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A Love Story and Then Some
Bob Yang and Yongli Xi

“It has always been my wish to give back to Radford,” says Yuanhang (Bob) Yang. “That’s the place I started my new life.” He came from China to Radford in August 1996 to pursue an M.B.A. degree. RU had awarded him a small scholarship, which, he says, “at that time was really a big help.”

Bob met his wife, Yongli Xi, also from China, when she came to Radford a year later to seek a master’s degree in international economics. She, too, had received an RU scholarship.

Bob Yang & Yongli XiAlthough Bob and Yongli met within a few days of her arrival, it wasn’t until the next semester that they “really had a chance to talk,” says Yongli, during spring break when Bob gave her a ride back to Radford from Washington, D.C. A few days later, he invited her and two classmates to go on a ski trip in West Virginia. “That was the start,” she says.

By then Bob was a couple of months away from graduation, after which he moved to Atlanta to work for the Federal Reserve Bank. He drove back to visit her when he could, and occasionally she got a ride to Atlanta with a friend. Her studies went well. She won a 1999 Outstanding Student Award and was named to Who’s Who in American Colleges and Universities.

With Yongli’s graduation approaching, she applied to a graduate program in Canada, where she earned a second master’s degree in computer science from Queen’s University, then took a job with IBM in Toronto. “I stayed in Canada four years, until I got my citizenship,” she says. “During that time we never broke contact.”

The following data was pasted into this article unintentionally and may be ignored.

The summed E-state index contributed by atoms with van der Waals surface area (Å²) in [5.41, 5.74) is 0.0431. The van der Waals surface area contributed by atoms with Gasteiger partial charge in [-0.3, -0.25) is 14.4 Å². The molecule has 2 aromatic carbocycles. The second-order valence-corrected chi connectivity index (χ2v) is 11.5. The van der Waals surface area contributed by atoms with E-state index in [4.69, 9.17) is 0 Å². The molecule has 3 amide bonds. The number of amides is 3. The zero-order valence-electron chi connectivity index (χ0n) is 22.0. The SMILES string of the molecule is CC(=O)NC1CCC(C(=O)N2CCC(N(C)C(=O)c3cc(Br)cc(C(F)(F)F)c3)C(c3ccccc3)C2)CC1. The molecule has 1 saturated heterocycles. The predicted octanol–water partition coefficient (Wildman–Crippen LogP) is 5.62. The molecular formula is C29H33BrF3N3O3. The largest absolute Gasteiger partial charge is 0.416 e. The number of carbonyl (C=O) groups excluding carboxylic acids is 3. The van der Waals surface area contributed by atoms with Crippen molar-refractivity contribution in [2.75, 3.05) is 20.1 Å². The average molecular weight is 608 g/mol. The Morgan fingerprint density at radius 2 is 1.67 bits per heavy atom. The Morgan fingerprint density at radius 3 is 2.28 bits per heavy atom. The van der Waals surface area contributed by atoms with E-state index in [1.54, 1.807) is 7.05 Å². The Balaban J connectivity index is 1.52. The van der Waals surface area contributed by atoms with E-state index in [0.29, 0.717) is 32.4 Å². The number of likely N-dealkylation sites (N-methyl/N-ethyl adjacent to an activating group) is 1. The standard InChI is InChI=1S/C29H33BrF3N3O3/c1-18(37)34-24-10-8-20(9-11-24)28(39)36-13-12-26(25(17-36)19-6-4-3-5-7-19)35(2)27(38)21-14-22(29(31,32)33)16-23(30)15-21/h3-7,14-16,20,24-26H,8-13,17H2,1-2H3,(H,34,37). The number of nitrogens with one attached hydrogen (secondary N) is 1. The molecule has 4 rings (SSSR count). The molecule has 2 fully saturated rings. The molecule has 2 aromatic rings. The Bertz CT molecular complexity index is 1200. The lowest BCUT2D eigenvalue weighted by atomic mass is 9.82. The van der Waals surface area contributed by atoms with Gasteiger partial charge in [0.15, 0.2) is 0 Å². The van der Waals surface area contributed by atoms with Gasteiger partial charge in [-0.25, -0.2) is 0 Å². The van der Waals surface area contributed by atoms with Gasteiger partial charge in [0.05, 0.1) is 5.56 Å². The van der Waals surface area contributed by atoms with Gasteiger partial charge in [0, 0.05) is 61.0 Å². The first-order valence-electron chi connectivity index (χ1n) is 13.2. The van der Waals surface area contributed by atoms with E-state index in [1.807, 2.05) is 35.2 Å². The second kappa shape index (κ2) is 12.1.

At last, in 2003, Yongli moved to Atlanta, where she went to work for the Centers for Disease Control. She and Bob began investing in real estate, and later he founded his own real estate firm. In 2007, 10 years after they met, Bob and Yongli married. Now they have a one-year-old daughter, Allison Yuanting Yang.

“We got a lot of help from people at Radford,” says Bob. “I still remember Teresa Underwood [now Teresa King]. She was so wonderful.” King, the immigration counselor and assistant director of RU’s International Education Center, supported him in establishing Radford’s Asian Students Association, he says. According to King, Bob helped to establish additional connections between the university and China. “His efforts increased interest at RU in pursuing opportunities there,” she says.

One of Yongli’s favorite teachers was economics professor Prahlad Kasturi. “We are still close friends. He always says I am one of four star students of his,” she says. “He has been very caring to all his students.”

 In the summer of 2005 Bob and Yongli reunited with these old friends when they went back to Radford for a visit. “My parents came, too,” says Yongli. “It was wonderful to show them the place that I had talked about for so long.” Bob and Yongli were happy to see the new Cook Hall of International Education.

Recently, when they learned about the seat-naming campaign for the new Covington Center for Visual and Performing Arts, they hardly had to think twice about making a donation. “For us, this is very important,” says Bob. “It is a privilege to be able to give back in any form. What I have is not much, but what I have is because of Radford. I wouldn’t have my baby, I wouldn’t have my wife. We found the love of our life there. Everything started at Radford.”

To learn about the “Seat of Honor” campaign, e-mail eton@radford.edu or visit http://www.radford.edu/seatofhonor/.

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